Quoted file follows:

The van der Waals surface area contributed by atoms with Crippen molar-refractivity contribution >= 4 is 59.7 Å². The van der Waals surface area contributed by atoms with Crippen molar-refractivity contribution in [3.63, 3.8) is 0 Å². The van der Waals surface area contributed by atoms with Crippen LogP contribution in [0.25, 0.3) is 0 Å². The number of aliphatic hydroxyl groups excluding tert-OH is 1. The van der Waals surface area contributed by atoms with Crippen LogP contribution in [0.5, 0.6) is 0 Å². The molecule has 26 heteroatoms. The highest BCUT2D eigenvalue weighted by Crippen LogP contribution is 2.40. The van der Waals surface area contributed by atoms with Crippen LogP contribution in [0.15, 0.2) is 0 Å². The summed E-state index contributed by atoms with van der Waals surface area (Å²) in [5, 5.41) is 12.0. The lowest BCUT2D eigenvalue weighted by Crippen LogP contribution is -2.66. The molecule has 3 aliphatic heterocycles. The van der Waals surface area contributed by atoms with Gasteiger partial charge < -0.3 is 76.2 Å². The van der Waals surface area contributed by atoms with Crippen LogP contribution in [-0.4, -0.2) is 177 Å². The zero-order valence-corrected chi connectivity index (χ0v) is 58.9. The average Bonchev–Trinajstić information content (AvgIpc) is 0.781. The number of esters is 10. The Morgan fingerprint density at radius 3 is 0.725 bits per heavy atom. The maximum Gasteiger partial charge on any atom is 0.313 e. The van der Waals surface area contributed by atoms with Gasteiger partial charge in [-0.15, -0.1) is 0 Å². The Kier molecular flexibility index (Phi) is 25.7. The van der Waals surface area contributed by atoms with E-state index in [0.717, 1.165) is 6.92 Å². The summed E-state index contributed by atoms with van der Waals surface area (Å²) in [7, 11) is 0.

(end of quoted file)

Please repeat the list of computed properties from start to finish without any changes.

The van der Waals surface area contributed by atoms with Crippen molar-refractivity contribution >= 4 is 59.7 Å². The van der Waals surface area contributed by atoms with Crippen molar-refractivity contribution in [3.63, 3.8) is 0 Å². The van der Waals surface area contributed by atoms with Crippen LogP contribution in [0.25, 0.3) is 0 Å². The number of aliphatic hydroxyl groups excluding tert-OH is 1. The van der Waals surface area contributed by atoms with Crippen LogP contribution in [0.5, 0.6) is 0 Å². The molecule has 26 heteroatoms. The highest BCUT2D eigenvalue weighted by Crippen LogP contribution is 2.40. The van der Waals surface area contributed by atoms with Crippen LogP contribution in [0.15, 0.2) is 0 Å². The summed E-state index contributed by atoms with van der Waals surface area (Å²) in [5, 5.41) is 12.0. The lowest BCUT2D eigenvalue weighted by Crippen LogP contribution is -2.66. The molecule has 3 aliphatic heterocycles. The van der Waals surface area contributed by atoms with Gasteiger partial charge < -0.3 is 76.2 Å². The van der Waals surface area contributed by atoms with Crippen LogP contribution in [-0.4, -0.2) is 177 Å². The zero-order valence-corrected chi connectivity index (χ0v) is 58.9. The average Bonchev–Trinajstić information content (AvgIpc) is 0.781. The number of esters is 10. The Morgan fingerprint density at radius 3 is 0.725 bits per heavy atom. The maximum Gasteiger partial charge on any atom is 0.313 e. The van der Waals surface area contributed by atoms with Gasteiger partial charge in [-0.15, -0.1) is 0 Å². The Kier molecular flexibility index (Phi) is 25.7. The van der Waals surface area contributed by atoms with E-state index in [0.717, 1.165) is 6.92 Å². The summed E-state index contributed by atoms with van der Waals surface area (Å²) in [7, 11) is 0.